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Monday, May 13, 2002
 Korean label protects its CDs with new copy protection technology
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Message Text: Korean copy protection company Settec announced in a news conference today that music albums in Korea would now be protected with their latest technology called Alpha-Audio. Last week Eclipse Music released a local hip-hop compilation album, 2002 Korea, with the protection. There are two discs within the album, one for playing in commercial CD players and the other only for playing in PC.

Settec joins a recent flurry of copy protection companies implementing their protection to music CDs. Due to large sales drops last year, major labels worldwide have been coping their CDs with copy protection technology.

The album is consisted of two discs because different technology is applied in each disc. Disc 1 plays on every type of consumer CD players but does not play on PC and Macintosh computers; Disc 2 is designed only for PC playback. In the disc 2, there are PC data that launches custome player to enable PC playing. In addition, master recording (MR) are contained in the disc 2 as bonus audio tracks, sort of like songs without the voice like karaoke songs. Settec commented that it was the record company's decision to use 2 discs to give more values to consumers and to achieve high copy protection ability along with playability on all different players. In the news conference, reporters were told that more albums are scheduled to be released in coming months.

Customers are clearly informed about copy protection features on the cover of the album and Settec's trademark logo for their technology, Alpha-Disc, is shown on the disc instead of Compact Disc logo on the CD.

In Europe, there has been consumer resistance for copy-protected CDs as the discs did not play on some CD and DVD players. Dong-Gyoo Kim, Vice President of Settec, said that a recent concern about the playability issue is much improved with Alpha-Audio protection. In the future, Settec's different technology applications will be used depending on the needs of each record label and in this case, Eclipse Music chose to release two discs for enhanced customer experience. Because disc 2 is not an audio format, it employees more stronger and compatible form of technology, originally developed for software copy protection.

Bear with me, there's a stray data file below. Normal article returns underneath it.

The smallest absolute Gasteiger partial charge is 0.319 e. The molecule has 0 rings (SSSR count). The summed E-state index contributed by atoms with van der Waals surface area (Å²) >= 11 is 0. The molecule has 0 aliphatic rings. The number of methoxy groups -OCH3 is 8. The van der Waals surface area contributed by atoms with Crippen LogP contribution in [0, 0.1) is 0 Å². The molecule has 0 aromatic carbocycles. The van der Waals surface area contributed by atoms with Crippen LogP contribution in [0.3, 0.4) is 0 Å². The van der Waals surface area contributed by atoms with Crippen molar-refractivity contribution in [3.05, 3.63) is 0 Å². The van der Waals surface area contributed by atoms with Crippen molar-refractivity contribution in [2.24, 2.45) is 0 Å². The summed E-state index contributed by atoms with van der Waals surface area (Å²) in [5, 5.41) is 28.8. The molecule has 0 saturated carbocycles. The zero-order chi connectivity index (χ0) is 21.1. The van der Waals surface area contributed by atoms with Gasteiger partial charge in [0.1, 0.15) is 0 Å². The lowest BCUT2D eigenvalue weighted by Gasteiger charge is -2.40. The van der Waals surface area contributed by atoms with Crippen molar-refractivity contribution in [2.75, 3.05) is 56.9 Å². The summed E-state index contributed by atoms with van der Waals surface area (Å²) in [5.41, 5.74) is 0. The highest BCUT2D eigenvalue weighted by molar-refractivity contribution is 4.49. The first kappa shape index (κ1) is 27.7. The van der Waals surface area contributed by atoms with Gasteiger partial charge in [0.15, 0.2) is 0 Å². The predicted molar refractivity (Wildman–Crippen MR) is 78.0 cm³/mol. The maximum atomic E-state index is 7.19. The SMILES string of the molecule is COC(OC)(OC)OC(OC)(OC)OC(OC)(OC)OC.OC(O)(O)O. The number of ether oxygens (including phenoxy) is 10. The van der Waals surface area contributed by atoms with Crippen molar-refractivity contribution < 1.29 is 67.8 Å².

Since Alpha-Audio's debut at the world's largest music trade show, MIDEM 2002, it became one of the many technologies that are now being tested by major record labels to combat proliferated music piracy. Record companies accuse internet file sharing as the main reason for 5% decrease in music sales last year.

More and more albums worldwide are coming out recently with copy protection. Celine Dion's latest album, "A New Day Has Come" is protected by Sony DADC's Key2Audio technology among other albums that followed. Israeli security company Midbar unveiled plans to copy-protect albums in Japan with its so-called Cactus Data Shield technology.

President of Eclipse Music, Ki Lim, commented that since the albums? release, mp3 files are nowhere to be founded on the web so far. Even though it may appear later on, the number of ordering from distributors are increasing since its releases last week and he believes that copy protection is one reason why consumers are demanding more albums now.

Settec spokesman, Kim, said in a press conference, "...Copy protection itself cannot fully prevent widespread consumer piracy. Legal action against copyright violators, government's regulation and more pubic awareness are all very important to revive the music industry. And our copy protection, Alpha-Audio, will help to address the issue. In addition, copy protection technology is fundamental for music labels to provide their music online like PressPlay and MusicNet..."

Ministry of Culture of Korea would hold a seminar with major record labels this month with Settec's presentation. Kim told that they are looking forward to cooperate with the government and music associations to energize music market and set the standards for copy-protected CDs. Korea is the global leader in the high-speed broadband internet infrastructure and internet piracy is believed to be the main reasons for large drops in music sales last year. Korea is the 10th largest music market in the world.
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